well, now you got me wondering about whether a tetsubin would work with the induction plate....I don't have a tetsubin but have always it a cast iron pot lined with ceramic? Or is it metal inside, also? If it's lined then maybe it would be another solution for keeping the termperature for one around of gong fu tea drinking. (I prefer not to reheat the already boiled water between infusions) I think though, there might be something about the size of the surface area of the pot that comes in contact with the plate, besides being made from the right material.

                                Maybe the reason they were having a sale on those Kamjove model was because they are no longer making them. Also I could be wrong about 1600 Watt, as that does seem high. When I was in China, the induction plates were mostly made for cooking. There was one that was small enough for travel and dedicated to tea making that I found, but I left it in China as I figure the current conversion would be a pain. Even then, it was an item that's being discontinued. I forget the brand name, but it wasn't Kamjove.

                                1. re: HLing

                                  My friend used a large induction plate with a large iron tetsubin she had, and it worked fine. Hers was not lined / enameled. I believe ones sold in the US are supposed to be enameled on the inside. Her plate was direct from Taiwan (though worked Ok with 110V power), and had different temperature settings. I think it did break, eventually, though.

                                  I've heard different schools of thought about reboiling water - some teachers will say to use all the water before reboiling or adding more (which seems difficult to achieve with most setups I've seen), or adding additional water before re-boiling (to re-oxygenate the water).

                                  1. re: will47

                                    Good to know about your friend's tetsubin working with the induction plate. Yes, it's great that Taiwan is also on 110 v, which means you could buy electric appliances over there and use it in the US, whereas Mainland China uses 220v.
                                    I do wonder about the induction plate heating for boiling water. My plate also has the different temperature settings and the option to have it maintain warm. Since I'm using the same kettle for stove top and induction, I've observed that on the induciton plate the kettle itself doesn't get piping hot when the water inside is boiling(whistles) , while on the gas stove, the whole kettle gets pretty hot when it whistles.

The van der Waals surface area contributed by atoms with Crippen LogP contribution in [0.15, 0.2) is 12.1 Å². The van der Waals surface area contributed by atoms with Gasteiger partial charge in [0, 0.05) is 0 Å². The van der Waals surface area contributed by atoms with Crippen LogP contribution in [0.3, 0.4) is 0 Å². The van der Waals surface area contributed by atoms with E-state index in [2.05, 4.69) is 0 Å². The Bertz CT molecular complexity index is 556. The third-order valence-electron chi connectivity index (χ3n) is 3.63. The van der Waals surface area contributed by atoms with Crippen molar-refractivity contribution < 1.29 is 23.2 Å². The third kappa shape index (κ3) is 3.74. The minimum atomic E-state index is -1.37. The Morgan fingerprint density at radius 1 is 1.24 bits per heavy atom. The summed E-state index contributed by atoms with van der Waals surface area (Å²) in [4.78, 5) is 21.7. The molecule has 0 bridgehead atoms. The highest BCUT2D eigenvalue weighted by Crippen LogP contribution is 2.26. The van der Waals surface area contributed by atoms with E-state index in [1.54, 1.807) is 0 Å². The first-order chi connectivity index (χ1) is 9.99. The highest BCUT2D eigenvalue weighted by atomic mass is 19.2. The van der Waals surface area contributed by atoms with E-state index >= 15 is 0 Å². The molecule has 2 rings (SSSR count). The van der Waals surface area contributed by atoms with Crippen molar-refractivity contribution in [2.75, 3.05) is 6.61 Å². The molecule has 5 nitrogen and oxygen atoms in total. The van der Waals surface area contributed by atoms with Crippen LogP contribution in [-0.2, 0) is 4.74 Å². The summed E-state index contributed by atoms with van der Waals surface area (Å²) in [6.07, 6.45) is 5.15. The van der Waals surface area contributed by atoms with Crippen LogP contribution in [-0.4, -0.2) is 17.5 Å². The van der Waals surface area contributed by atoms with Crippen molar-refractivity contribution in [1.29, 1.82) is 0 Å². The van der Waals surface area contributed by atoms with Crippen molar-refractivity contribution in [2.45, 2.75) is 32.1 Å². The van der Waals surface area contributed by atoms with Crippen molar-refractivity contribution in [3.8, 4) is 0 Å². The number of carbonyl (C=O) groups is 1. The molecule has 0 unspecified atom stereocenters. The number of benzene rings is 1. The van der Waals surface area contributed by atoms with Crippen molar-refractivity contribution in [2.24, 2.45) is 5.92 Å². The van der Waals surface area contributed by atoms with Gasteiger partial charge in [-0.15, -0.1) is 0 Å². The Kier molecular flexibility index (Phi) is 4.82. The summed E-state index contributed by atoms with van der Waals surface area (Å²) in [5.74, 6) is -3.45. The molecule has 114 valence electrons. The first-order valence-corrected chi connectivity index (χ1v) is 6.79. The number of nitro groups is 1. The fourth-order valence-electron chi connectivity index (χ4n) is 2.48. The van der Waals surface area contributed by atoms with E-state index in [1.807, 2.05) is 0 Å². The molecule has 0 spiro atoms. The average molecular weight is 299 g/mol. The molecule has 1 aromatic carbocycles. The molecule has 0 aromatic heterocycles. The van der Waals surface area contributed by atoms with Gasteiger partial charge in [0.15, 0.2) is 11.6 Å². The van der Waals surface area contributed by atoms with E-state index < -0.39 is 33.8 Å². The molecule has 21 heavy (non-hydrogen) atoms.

I wonder what, if any, the difference in taste will be of the water boiled by induction and by coventional stove top method...

                                    1. re: HLing

                                      Wow, great to read all this discussion. Unfortunately, I won't have time to do any kettle-shopping for at least a week or two, but I'm mentally filing all of this away! (And anyone who posted pics, etc., please leave them up for a while.)

                                      Thanks to all.

                                      1. re: HLing

                                        Aren't we on 120 V rather than 110? Would this make a difference?

                                        1. re: MacGuffin

                                          I believe it's a range in the US - typically somewhere in the range of 110 - 120V @60Hz or so. If TW is 110/60 (which it looks like it is), I think the same things should work here as there, as long as the connectors are the same. Even most 240V kettles will work here (assuming the electrical stuff is relatively simple), it would just be at half the wattage.

                                          However, not all Chinese or Taiwanese kettles that will work in the US are UL listed; the newer Kamjove ones (like the TP-680 I have at work) are, though.

                                          1. re: will47

                                            Thanks for the reply. The UL listing is nice to have; maybe Kamjove will expand it to other models.

                                            1. re: will47

                                              I don't suppose anyone is familiar with a brand called "Boni...?" I happened upon this brand in Chinatown and even though I'm not wild about the black coating, the price is right (I think it was $40). They also had smaller models that were cheaper.